You can take the girl out of academia…

… but apparently you can’t take academia out of the girl.

So after a thoroughly entertaining discussion at lunch about Scandinavian metal (and death metal), I had the sudden urge to re-read the Völuspá, (because I really enjoy Nordic apocryphal poetry). Seeing as all my ON and OE stuff is in the Bay, I had no choice but to go and (finally) join the library.

Of course, the first thing I did was check out the knitting books (abysmal), before heading off to the Old Nordic section (839.6, FYI). Once I’d snaffled the copy of the Elder Edda I was looking for, I felt like re-reading The Wanderer, The Ruin, and all the Anglo-Saxon elegies… I found myself critiquing the copies of the Old English books they had at the public library… and found the Hamer translation, which isn’t too bad. And then I saw Bēowulf… and felt like re-translating it myself again (my honours OE lecturer should be incredibly pleased with himself round about now), so I had to pick up the Wrenn version (my favourite), and Heaney, because I should probably bring myself to try appreciate his translation.

So my trip to the public library ended up looking something like this…

my default reading setting....

which tells me that academia is still firmly ingrained into my psyche.

And the absolute thrill of reading

“Hwæt! Wē Gār-Dena in geārdagum þēod-cyninga þrym gefrūnon, hū ðā æþelingas ellen fremedon.”
(Lo! We have heard told the greatness of the Spear-Danes in days gone by, the kings of men. How their princes performed deeds of valour).

hasn’t diminished with time. Seeing the manuscript in the British Library will forever be one of the high points of my academic pilgrimage (angels did sing), and the story of the over-proud Geat remains one of my favourite adventures. I can’t wait to dip into Anglo-Saxon again. Tolkien Studies have ruined me for life. Or maybe 9 years of Anglo-Saxon and Old Norse did that. I don’t know. But it’s been quietly enjoyable to revisit these pieces without the oppressive weight of my thesis hanging over my head. I was always worried that my love affair with Anglo-Saxon would fade with my PhD thesis, but that hasn’t been the case. What this does tell me,however, is that I’m going to be hard pressed to read popular fiction ever again.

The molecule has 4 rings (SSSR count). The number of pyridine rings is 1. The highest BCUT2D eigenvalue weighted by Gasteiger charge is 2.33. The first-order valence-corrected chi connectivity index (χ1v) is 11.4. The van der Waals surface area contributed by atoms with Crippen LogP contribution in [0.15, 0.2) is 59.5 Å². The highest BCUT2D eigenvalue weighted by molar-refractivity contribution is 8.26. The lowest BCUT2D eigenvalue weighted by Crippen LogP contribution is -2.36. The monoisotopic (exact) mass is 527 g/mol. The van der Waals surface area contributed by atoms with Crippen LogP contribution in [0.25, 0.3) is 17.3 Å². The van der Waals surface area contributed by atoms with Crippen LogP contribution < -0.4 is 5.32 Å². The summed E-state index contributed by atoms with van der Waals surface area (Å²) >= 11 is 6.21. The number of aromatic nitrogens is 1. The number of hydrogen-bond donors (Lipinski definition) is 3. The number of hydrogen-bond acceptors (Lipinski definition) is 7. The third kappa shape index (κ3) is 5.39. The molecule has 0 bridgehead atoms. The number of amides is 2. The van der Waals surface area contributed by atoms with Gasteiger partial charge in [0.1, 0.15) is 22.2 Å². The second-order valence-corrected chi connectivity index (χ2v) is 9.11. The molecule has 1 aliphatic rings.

I really am a literature nerd.

In other news my dad’s going to be in the capital for a few days news week on conference. I’m looking forward to showing him my city. The question is… where to go, what to do? (Just like my upcoming trip to Sydney… I’m totally going to the Lindt shop at St Martin’s Place… and I should do Morris & Sons as well, and I can’t not go to Kinokuniya – I find myself plotting the places to revisit. And thanks for the advice ladies. I’m going to have a long hard look at my wips and be judicial. Something impressive to wear and something easy to knit. Excellent.)

I’m going to the Wellington Food Show with my cousin tomorrow. We’re looking forward to it. It’s been surprising because after 13 years and growing up in different parts of the country/world, we actually have quite a bit in common, so it’s not that difficult to have a conversation. And it’s good to have some family around, even if you are very far from home like he is. So it is turning out to be a busy weekend of food, friends, and mad discussions which have led me to realise that my default literature setting really is pre-1066, and that I have no issues with this whatsoever. How every elitist of me. 😉

Places to go, people to meet.
Until next time…



    1. Whew!

      I’ll always have time to make an exception for bawdy Italian fairy tales though… 😀

      1. The ones with farts! The students think I’m obsessed. And maybe I am. Best fairy tale EVER.

  1. Good to know you still have that interest, and good to find out what you really like. it would only be truly elitist tho if you refused to read anything else ever, just because it wasn’t written before 1066 🙂 good library, by the way.

    1. I don’t know. I’m tempted to take Tolkien’s stance that English died with Shakespeare, and was mortally wounded in 1066. I’m toying with the idea of being proficient at reading dead languages… 😉

      So, you know, just to be otherwise and non-conformist, and all that.

  2. We’re lucky our Library is run by the State Govt and so we have access to all the books. I remember reading Chaucer in English Lit at the TCAE. I just watched The Adventure of English again and there is something wonderful about English. I can’t read the really old stuff though!!

    1. The really old stuff – and Chaucer – it’s really worth seeing if you can find a recording, because it makes so much more sense if you hear it.

      The Adventure of English is a great series though, isn’t it? 🙂

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